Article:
Audiophile switch upgrade

Audiophile switch upgradeAudiophile switch upgrade and Why do I need a switch?” That was the response to Meredith Gabor, head of marketing and PR, after she dropped the news. And she had just arranged with Jim Austin to write a shorter, “ancillary” review of the new Nordost QNet Network Switch1 with its optional QSource linear power supply2 and premium QSource DC umbilical interface cables.

The Audiophile switch upgrade

Checking Nordost’s website, it was discovered the QNet is “a layer-2 Ethernet switch”—all Ethernet switches are layer-2 devices—“with five ports designed from the ground up with high-end audio performance and an extremely low noise operation in mind. And most audiophile switches on the market take an existing consumer-level switch and improve parts of it, typically the power supply and the clock. Also, while this approach certainly produces an improved performance, it doesn’t come close to the results achieved by a design conceived from the drawing board to transmit and receive high speed signals.”

With more silence came more beauty and detail—and with it, more light and spiritual insight. Also, Mental improvements can raise system performance from good or very good to great. And What’s more, occasionally a “small” change can cause a system to suddenly snap into focus; so, paradoxically, even a small change can be large. This claim seemed plausible, at least in the abstract. Everything in a system matters. And sometimes improvements are “large,” as in upgrading to a new DAC, server, amplifier, or speaker. Sometimes they’re “small,” as when a rack, cable, power product, or footer is replaced. I’ve put “large” and “small” in quotes because even small changes can have outsized importance in the impact the music makes.

QNet difference

Would the QNet would make a difference in unusually complicated Ethernet network? And convertinge Ethernet to optical and back again using three Small Green Computer/Sonore Optical Modules and an Uptone Audio EtherRegen. They, the router, Roon Nucleus+, and more all received power from HDPlex 300 four-device linear power supplies. And Gabor replied that I’d simply plug all those devices into the QNet Ethernet switch. Also, She also said that while the QNet would sound “really good” with its supplied switch-mode wall wart, it would sound even better with an optional QSource linear power supply (LPS).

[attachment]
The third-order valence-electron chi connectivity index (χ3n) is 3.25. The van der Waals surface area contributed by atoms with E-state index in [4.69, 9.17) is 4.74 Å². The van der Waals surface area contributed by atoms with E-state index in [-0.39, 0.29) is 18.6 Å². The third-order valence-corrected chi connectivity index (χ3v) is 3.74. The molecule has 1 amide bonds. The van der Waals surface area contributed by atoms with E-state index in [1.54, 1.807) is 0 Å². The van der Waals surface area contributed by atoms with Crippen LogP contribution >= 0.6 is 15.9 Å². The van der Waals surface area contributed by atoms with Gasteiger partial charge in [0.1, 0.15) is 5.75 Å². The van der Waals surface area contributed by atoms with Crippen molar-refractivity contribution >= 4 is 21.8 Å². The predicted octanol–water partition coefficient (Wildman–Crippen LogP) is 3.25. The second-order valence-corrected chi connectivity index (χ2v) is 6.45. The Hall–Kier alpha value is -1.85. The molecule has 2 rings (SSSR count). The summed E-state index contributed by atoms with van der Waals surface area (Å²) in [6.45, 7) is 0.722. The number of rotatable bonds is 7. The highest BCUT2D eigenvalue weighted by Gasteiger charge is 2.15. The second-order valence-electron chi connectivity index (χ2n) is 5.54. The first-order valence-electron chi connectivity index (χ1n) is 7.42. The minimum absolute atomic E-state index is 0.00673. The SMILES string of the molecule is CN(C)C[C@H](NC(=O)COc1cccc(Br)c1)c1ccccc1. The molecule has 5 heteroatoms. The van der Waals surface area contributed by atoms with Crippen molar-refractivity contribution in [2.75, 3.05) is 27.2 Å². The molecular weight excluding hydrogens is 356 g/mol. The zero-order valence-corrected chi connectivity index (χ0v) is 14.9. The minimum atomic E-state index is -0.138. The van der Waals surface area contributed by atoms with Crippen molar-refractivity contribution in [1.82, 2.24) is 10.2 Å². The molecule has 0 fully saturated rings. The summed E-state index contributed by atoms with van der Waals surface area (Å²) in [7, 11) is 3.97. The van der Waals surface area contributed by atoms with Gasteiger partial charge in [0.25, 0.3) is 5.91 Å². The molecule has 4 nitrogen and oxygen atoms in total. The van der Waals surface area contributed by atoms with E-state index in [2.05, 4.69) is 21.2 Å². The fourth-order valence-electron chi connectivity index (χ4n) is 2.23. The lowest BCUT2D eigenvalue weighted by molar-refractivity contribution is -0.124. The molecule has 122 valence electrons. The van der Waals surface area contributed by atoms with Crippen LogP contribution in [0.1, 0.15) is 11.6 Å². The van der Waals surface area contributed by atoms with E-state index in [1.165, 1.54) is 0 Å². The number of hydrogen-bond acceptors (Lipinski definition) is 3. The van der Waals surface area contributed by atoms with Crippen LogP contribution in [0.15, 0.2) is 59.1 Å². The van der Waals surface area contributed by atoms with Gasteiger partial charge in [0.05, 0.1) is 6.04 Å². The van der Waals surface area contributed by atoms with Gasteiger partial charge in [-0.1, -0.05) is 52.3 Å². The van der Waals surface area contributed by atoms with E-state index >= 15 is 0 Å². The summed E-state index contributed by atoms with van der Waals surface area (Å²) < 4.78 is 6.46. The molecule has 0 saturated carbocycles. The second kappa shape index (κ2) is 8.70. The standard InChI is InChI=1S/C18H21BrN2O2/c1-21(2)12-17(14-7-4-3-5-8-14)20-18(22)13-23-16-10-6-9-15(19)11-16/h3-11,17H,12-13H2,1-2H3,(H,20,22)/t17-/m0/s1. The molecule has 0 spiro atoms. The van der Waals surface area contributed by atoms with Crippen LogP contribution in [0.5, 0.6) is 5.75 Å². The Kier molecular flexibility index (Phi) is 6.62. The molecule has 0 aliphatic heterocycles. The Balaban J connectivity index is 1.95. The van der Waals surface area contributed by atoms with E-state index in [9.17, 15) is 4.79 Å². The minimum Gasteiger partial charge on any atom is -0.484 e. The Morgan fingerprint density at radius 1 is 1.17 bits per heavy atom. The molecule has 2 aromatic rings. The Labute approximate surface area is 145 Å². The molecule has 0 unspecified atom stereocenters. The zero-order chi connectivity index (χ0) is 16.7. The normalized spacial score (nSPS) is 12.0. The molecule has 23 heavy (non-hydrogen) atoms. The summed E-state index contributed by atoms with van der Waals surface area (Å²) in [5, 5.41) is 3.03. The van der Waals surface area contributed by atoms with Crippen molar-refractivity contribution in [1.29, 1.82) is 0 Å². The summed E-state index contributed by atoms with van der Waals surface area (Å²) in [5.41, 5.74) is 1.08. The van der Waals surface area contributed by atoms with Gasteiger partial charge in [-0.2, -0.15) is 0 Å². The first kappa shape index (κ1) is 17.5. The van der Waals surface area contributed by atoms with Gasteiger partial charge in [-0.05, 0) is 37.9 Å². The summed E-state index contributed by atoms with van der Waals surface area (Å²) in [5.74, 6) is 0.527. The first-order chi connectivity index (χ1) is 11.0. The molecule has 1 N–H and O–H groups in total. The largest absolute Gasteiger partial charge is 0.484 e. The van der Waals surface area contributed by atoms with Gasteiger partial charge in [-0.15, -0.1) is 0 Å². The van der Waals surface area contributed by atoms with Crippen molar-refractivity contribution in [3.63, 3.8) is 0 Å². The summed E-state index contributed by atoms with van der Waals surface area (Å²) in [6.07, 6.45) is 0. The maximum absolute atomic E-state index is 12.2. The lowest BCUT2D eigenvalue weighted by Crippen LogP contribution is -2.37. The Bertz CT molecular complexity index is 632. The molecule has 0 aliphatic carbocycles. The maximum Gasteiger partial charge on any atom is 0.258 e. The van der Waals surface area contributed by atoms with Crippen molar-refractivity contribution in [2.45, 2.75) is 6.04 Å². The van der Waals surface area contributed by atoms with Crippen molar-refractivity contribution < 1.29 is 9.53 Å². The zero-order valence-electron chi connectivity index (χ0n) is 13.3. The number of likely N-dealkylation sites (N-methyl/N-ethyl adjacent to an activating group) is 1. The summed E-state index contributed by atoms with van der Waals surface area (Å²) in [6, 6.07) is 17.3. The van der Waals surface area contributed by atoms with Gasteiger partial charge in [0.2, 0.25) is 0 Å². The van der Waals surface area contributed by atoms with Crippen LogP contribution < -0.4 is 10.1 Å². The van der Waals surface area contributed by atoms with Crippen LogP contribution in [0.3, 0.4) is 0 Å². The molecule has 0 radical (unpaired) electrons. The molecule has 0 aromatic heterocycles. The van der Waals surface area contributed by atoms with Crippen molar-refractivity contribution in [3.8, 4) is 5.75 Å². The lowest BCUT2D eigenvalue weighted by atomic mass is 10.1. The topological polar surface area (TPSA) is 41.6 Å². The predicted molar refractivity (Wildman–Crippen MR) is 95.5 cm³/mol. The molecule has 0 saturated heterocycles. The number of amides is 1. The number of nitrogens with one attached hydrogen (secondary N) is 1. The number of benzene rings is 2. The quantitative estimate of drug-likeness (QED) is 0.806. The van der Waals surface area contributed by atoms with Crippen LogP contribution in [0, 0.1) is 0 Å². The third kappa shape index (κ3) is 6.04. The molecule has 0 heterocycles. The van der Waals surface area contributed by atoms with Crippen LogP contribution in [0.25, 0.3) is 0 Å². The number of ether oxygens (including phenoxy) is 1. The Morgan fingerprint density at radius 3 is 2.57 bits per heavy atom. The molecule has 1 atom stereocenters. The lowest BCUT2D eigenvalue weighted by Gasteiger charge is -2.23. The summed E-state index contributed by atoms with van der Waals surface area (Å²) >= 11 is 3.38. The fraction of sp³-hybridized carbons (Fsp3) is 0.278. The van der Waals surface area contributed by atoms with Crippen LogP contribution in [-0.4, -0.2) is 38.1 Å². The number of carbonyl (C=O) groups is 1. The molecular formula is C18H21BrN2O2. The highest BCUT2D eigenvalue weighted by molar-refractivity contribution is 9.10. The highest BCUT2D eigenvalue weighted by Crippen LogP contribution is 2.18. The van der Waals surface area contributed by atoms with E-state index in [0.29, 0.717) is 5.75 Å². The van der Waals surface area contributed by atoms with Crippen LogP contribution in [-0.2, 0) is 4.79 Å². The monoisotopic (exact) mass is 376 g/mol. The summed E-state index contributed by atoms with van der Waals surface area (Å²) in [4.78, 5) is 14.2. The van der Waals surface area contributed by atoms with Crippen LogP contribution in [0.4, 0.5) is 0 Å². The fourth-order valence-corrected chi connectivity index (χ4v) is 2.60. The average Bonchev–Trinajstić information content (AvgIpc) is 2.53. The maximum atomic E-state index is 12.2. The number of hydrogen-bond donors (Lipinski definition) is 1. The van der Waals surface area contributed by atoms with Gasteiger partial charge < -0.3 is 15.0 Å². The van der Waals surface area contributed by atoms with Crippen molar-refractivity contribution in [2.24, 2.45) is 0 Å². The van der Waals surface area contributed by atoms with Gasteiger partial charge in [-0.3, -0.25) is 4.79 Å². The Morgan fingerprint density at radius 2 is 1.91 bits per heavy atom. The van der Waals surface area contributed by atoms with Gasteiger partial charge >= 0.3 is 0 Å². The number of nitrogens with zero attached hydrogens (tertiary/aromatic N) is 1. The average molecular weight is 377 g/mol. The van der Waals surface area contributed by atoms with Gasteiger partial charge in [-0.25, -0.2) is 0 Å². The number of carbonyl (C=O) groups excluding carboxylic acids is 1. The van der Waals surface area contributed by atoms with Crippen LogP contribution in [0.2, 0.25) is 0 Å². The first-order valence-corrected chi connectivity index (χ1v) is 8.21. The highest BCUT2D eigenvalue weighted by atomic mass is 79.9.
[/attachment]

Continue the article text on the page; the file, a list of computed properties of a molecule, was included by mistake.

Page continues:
The QSource, has four outputs fixed at 5V and two that are adjustable. Output A switches between 9V, 12V, or 19V; 9V is intended for the QNet. Output B switches between 12V, 19V, and 24V; 19V is appropriate for Roon Nucleus and Nucleus+ music servers. Also, The QSource’s fixed 5V outputs, which can provide very little power, are in- tended for Nordost QPoint Resonance Synchronisers. Those outputs can’t handle 5V devices that demand significant current. And Gabor said that the QSource sounds best with its premium QSource umbilical LEMO interface cables, which cost far more than the aftermarket Ghent Audio Canare umbilical interface cables used with the HDPlex 300. Audiophile switch


She was also certain that the QSource would produce better sound from the Roon Nucleus+ than the HDPlex 300 does—a bold statement from someone who, I’m guessing, has never heard the effects of an HDPlex 300. And Time to ponder. Undoubtedly, its Ethernet ports were sourced and assembled as cheaply as possible. Also, It seemed reasonable that better conductive materials and superior noise isolation might create a better-sounding network interface. And How much that would matter?

The QNet has five numbered Ethernet ports. Ports 1–3 are auto-negotiated 1000BASE-T (1Gbps) ports designed for routers and other “generic network devices.” Ports 4 and 5 are fixed, 100BASE-TX (100Mbps) “audio” ports for audio servers, players, and external media sources. Also, The QNet runs comfortably warm to the touch. Its innards are illuminated with a soft, pleasing blue light that’s only visible at certain angles. And The QSource runs quite hot. Also, It’s quite easy to accidentally flip one of the switches, which are located on the QSource’s bottom side. And If your QNet gets as hot as the QSource, disconnect immediately and check the switch. 


Electrical engineer Dennis Bonotto, senior R&D engineer and international sales rep at Nordost, supplied more information. And Bonotto played a key role in the engineering team that designed the QNet/QSource. Also, “97–98% of the audiophile switches on the market are mods of less noble switches, if you will,” he said. “Their different ports share some circuitry, terminations, and grounds, with soldering across and between the ports. And everything that happens on one port is heard by the other ports. Also, Some mount their oscillator clock on a daughter board and then run a cable between them. It may be better than the switch you buy at Wal-Mart, but it kinda defeats the point.

The Goal

“The main goal was to make the QNet as transparent and ‘not there’ as possible. And it was believed that by reducing or minimising the noise that is added into every single process that happens between signal entrance and exit—by tackling every single source of noise that might affect the signal going through the QNet can make a better, more silent device. Also,  care taken to create five completely independent circuits, one for each physically separated port. And The shielding material on the ports is one piece folded; it’s not really soldered or joined. Also, The shield on each RJ45 is independently soldered to the board; then they connect → Read more

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